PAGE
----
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May 18, 2022


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Can the concept of human rights be applied across borders or are rights culturally specific? Is it realistic, or even desirable, to aim at an international system based on universal principles of justice? This course, Rights and justice in international relations, takes a critical view of the assumption that 'rights are a good thing' and looks at the problems that arise when they are applied in the international arena.


This course is about rights and rights claims, and the idea of implementing justice in the international sphere based on the concept of rights. It is agreed by most people that ‘rights are a good thing’ and in many respects they are. However, this course deliberately takes a critical view. It seeks to examine closely why rights are a good thing and highlight some of the problems associated with rights. In this way, we hope that the sense in which rights are still, ultimately, ‘a good thing’ can be clarified and sharpened, and the valid reasons for rights thereby strengthened. The belief in rights based on a moral assertion of common humanity that we all share is not self-justifying, and it needs to be located within the complex political field of international relations. In Section 2, we look briefly at some aspects of the development of internationally recognized human rights as expressed in the UN Charter and 1948 Declaration. Section 3 and Section 4 consider rights and justice by elucidating the meaning of the terms and some of the debates about how best to conceptualize them. In Section 5 and Section 6, the working definitions previously outlined are used to think about the impact that notions of rights and justice can have on international relations. In the concluding section (Section 7), we consider the future of rights and justice in the international realm.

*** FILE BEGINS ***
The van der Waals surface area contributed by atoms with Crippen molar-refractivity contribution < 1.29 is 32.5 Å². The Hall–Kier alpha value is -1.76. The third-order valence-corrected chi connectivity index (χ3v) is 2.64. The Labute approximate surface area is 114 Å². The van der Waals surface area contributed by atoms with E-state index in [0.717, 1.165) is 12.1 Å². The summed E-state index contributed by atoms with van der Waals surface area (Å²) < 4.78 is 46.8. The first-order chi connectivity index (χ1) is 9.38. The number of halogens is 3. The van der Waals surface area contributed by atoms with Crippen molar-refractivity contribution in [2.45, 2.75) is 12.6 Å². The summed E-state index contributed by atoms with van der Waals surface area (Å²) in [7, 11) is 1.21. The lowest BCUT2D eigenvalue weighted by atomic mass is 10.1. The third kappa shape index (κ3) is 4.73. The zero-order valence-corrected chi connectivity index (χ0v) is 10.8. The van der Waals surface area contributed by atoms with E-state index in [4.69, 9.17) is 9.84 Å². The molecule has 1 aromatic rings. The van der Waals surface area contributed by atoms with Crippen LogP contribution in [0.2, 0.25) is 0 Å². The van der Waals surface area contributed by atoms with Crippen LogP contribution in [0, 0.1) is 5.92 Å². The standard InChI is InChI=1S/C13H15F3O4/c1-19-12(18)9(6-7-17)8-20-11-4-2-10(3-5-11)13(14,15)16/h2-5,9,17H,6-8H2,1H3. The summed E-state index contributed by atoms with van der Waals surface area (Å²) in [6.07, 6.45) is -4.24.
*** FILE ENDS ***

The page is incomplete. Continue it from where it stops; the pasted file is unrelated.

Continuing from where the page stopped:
Course learning outcomes

After studying this course, you should be able to:
  • Understand the different interpretations of internationally recognized notions of rights and justice
  • Give examples of implementing justice in an international sphere
  • Investigate questions in international studies
  • Analyze the different agencies of change in the international system.

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Open University UK